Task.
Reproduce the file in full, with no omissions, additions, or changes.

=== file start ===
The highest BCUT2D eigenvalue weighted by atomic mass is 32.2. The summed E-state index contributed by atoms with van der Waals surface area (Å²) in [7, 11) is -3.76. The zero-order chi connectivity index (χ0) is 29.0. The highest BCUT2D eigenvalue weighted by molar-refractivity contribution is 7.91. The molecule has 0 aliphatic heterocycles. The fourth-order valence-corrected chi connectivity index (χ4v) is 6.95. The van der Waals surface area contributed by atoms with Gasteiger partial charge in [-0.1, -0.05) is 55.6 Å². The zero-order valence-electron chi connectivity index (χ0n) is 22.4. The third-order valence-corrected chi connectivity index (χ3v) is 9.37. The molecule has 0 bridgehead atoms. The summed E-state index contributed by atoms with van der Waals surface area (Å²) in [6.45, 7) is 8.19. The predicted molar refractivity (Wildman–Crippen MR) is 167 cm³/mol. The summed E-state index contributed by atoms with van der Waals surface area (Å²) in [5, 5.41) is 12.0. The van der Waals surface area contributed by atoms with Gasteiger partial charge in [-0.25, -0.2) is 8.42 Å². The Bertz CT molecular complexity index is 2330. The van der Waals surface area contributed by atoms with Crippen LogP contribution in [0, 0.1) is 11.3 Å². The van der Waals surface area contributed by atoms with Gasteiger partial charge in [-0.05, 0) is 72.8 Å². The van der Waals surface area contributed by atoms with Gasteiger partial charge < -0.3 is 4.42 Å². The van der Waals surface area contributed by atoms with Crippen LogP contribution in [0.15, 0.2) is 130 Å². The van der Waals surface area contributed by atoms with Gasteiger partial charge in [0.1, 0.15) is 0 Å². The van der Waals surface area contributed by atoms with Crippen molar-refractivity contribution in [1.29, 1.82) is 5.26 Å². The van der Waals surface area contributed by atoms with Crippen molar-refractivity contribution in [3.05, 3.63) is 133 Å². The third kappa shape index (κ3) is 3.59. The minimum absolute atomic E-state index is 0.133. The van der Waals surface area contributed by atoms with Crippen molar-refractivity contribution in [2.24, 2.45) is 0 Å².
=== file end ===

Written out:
The highest BCUT2D eigenvalue weighted by atomic mass is 32.2. The summed E-state index contributed by atoms with van der Waals surface area (Å²) in [7, 11) is -3.76. The zero-order chi connectivity index (χ0) is 29.0. The highest BCUT2D eigenvalue weighted by molar-refractivity contribution is 7.91. The molecule has 0 aliphatic heterocycles. The fourth-order valence-corrected chi connectivity index (χ4v) is 6.95. The van der Waals surface area contributed by atoms with Gasteiger partial charge in [-0.1, -0.05) is 55.6 Å². The zero-order valence-electron chi connectivity index (χ0n) is 22.4. The third-order valence-corrected chi connectivity index (χ3v) is 9.37. The molecule has 0 bridgehead atoms. The summed E-state index contributed by atoms with van der Waals surface area (Å²) in [6.45, 7) is 8.19. The predicted molar refractivity (Wildman–Crippen MR) is 167 cm³/mol. The summed E-state index contributed by atoms with van der Waals surface area (Å²) in [5, 5.41) is 12.0. The van der Waals surface area contributed by atoms with Gasteiger partial charge in [-0.25, -0.2) is 8.42 Å². The Bertz CT molecular complexity index is 2330. The van der Waals surface area contributed by atoms with Crippen LogP contribution in [0, 0.1) is 11.3 Å². The van der Waals surface area contributed by atoms with Gasteiger partial charge in [-0.05, 0) is 72.8 Å². The van der Waals surface area contributed by atoms with Gasteiger partial charge < -0.3 is 4.42 Å². The van der Waals surface area contributed by atoms with Crippen LogP contribution in [0.15, 0.2) is 130 Å². The van der Waals surface area contributed by atoms with Gasteiger partial charge in [0.1, 0.15) is 0 Å². The van der Waals surface area contributed by atoms with Crippen molar-refractivity contribution in [1.29, 1.82) is 5.26 Å². The van der Waals surface area contributed by atoms with Crippen molar-refractivity contribution in [3.05, 3.63) is 133 Å². The third kappa shape index (κ3) is 3.59. The minimum absolute atomic E-state index is 0.133. The van der Waals surface area contributed by atoms with Crippen molar-refractivity contribution in [2.24, 2.45) is 0 Å².